Stacy Wiegman answered:
Suboxone can interact with a variety of prescription and over-the-counter medications and supplements. These interactions may require dosage amounts to be adjusted or may cause unwanted side effects. Because of this, be sure to tell your doctor if you are taking any of the following: benzodiazepines including medications like alprazolam (Xanax), diazepam (Valium), clonazepam (Klonopin), clorazepate (Tranxene), lorazepam (Ativan), chlordiazepoxide (Librium), oxazepam (Serax), triazolam (Halcion), temazepam (Restoril), estazolam (Prosom), quazepam (Doral), or flurazepam (Dalmane); erythromycin (Ery-Tab, E.E.S., E-Mycin, others) or clarithromycin (Biaxin); itraconazole (Sporanox); ketoconazole (Nizoral); HIV protease inhibitors like indinavir (Crixivan), ritonavir (Norvir), or saquinavir (Invirase); rifampin (Rifadin, Rimactane); rifapentine (Priftin); rifabutin (Mycobutin); phenytoin (Dilantin); carbamazepine (Tegretol); barbiturates like Phenobarbital or mephobarbital (Mebaral); acetaminophen (Tylenol); antifungals; medications that lower cholesterol; cyclosporine (Neoral, Sandimmune); fluoxetine (Prozac, Sarafem); iron products; niacin; anxiety and seizure medications; birth control pills; troleandomycin (TAO); verapamil (Calan, Covera, Isoptin, Verelan); and zafirlukast (Accolate).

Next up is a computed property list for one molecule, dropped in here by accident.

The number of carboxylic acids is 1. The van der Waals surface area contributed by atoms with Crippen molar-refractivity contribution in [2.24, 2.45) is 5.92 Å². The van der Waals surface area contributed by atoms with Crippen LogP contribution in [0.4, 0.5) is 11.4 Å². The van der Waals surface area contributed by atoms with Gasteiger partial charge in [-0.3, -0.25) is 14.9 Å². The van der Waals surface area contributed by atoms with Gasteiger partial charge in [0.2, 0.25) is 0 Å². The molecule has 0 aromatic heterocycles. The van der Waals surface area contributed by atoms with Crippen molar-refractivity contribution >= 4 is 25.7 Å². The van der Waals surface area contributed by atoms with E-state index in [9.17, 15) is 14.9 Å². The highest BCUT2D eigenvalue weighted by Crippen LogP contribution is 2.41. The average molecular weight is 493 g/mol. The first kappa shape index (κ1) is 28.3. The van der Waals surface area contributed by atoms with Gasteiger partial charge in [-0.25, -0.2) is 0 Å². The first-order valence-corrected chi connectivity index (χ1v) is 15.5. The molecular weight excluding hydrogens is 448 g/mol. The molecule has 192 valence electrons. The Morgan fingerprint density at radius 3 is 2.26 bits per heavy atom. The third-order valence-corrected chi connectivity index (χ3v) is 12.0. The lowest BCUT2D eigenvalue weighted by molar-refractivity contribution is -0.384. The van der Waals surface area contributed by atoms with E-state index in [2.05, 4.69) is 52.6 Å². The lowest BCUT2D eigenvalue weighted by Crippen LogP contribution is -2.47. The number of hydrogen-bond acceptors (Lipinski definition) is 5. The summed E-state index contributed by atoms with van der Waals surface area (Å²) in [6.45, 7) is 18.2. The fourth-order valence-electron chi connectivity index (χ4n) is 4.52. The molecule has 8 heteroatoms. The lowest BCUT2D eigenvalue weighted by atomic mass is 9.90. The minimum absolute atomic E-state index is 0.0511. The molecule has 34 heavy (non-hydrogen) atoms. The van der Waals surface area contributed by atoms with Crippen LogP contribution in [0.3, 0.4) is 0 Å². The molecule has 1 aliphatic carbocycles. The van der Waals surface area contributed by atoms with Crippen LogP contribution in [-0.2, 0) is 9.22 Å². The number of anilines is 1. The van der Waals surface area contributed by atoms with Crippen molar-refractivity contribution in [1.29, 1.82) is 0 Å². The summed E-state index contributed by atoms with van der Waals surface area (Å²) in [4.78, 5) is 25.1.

Talk to your doctor before using any prescription or over-the-counter drug, as there are other drugs than the ones given above that may interact with Suboxone.Suboxone can interact with a variety of prescription and over-the-counter medications and supplements. These interactions may require dosage amounts to be adjusted or may cause unwanted side effects. Because of this, be sure to tell your... More